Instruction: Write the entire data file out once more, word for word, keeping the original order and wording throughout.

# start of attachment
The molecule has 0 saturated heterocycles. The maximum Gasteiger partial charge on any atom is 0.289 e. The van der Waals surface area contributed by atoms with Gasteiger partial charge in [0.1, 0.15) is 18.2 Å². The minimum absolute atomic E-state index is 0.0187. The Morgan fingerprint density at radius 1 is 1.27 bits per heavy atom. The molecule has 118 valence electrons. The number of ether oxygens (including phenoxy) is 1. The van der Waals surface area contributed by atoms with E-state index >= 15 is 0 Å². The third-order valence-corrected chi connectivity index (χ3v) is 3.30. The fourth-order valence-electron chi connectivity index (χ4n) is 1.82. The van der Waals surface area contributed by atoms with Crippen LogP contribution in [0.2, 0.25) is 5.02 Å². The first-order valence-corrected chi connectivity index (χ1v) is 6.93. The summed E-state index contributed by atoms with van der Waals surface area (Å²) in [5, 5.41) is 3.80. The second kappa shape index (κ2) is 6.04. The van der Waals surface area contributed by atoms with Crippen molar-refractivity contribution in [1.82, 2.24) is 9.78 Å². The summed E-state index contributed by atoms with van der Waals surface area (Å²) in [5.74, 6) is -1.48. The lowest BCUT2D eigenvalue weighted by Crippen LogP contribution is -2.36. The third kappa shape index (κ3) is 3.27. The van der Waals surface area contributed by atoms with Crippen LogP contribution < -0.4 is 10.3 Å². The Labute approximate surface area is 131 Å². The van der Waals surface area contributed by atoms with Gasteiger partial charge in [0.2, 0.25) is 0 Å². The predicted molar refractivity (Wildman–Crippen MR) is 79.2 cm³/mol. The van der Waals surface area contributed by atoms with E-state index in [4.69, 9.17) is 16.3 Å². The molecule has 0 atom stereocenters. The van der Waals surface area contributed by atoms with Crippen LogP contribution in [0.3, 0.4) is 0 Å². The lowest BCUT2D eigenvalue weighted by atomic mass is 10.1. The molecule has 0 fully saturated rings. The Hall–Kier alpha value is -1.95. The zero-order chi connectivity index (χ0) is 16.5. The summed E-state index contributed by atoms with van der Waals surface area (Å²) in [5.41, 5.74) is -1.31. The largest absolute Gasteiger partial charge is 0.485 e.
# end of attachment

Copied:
The molecule has 0 saturated heterocycles. The maximum Gasteiger partial charge on any atom is 0.289 e. The van der Waals surface area contributed by atoms with Gasteiger partial charge in [0.1, 0.15) is 18.2 Å². The minimum absolute atomic E-state index is 0.0187. The Morgan fingerprint density at radius 1 is 1.27 bits per heavy atom. The molecule has 118 valence electrons. The number of ether oxygens (including phenoxy) is 1. The van der Waals surface area contributed by atoms with E-state index >= 15 is 0 Å². The third-order valence-corrected chi connectivity index (χ3v) is 3.30. The fourth-order valence-electron chi connectivity index (χ4n) is 1.82. The van der Waals surface area contributed by atoms with Crippen LogP contribution in [0.2, 0.25) is 5.02 Å². The first-order valence-corrected chi connectivity index (χ1v) is 6.93. The summed E-state index contributed by atoms with van der Waals surface area (Å²) in [5, 5.41) is 3.80. The second kappa shape index (κ2) is 6.04. The van der Waals surface area contributed by atoms with Crippen molar-refractivity contribution in [1.82, 2.24) is 9.78 Å². The summed E-state index contributed by atoms with van der Waals surface area (Å²) in [5.74, 6) is -1.48. The lowest BCUT2D eigenvalue weighted by Crippen LogP contribution is -2.36. The third kappa shape index (κ3) is 3.27. The van der Waals surface area contributed by atoms with Crippen LogP contribution < -0.4 is 10.3 Å². The Labute approximate surface area is 131 Å². The van der Waals surface area contributed by atoms with Gasteiger partial charge in [0.2, 0.25) is 0 Å². The predicted molar refractivity (Wildman–Crippen MR) is 79.2 cm³/mol. The van der Waals surface area contributed by atoms with E-state index in [4.69, 9.17) is 16.3 Å². The molecule has 0 atom stereocenters. The van der Waals surface area contributed by atoms with Crippen LogP contribution in [0.3, 0.4) is 0 Å². The lowest BCUT2D eigenvalue weighted by atomic mass is 10.1. The molecule has 0 fully saturated rings. The Hall–Kier alpha value is -1.95. The zero-order chi connectivity index (χ0) is 16.5. The summed E-state index contributed by atoms with van der Waals surface area (Å²) in [5.41, 5.74) is -1.31. The largest absolute Gasteiger partial charge is 0.485 e.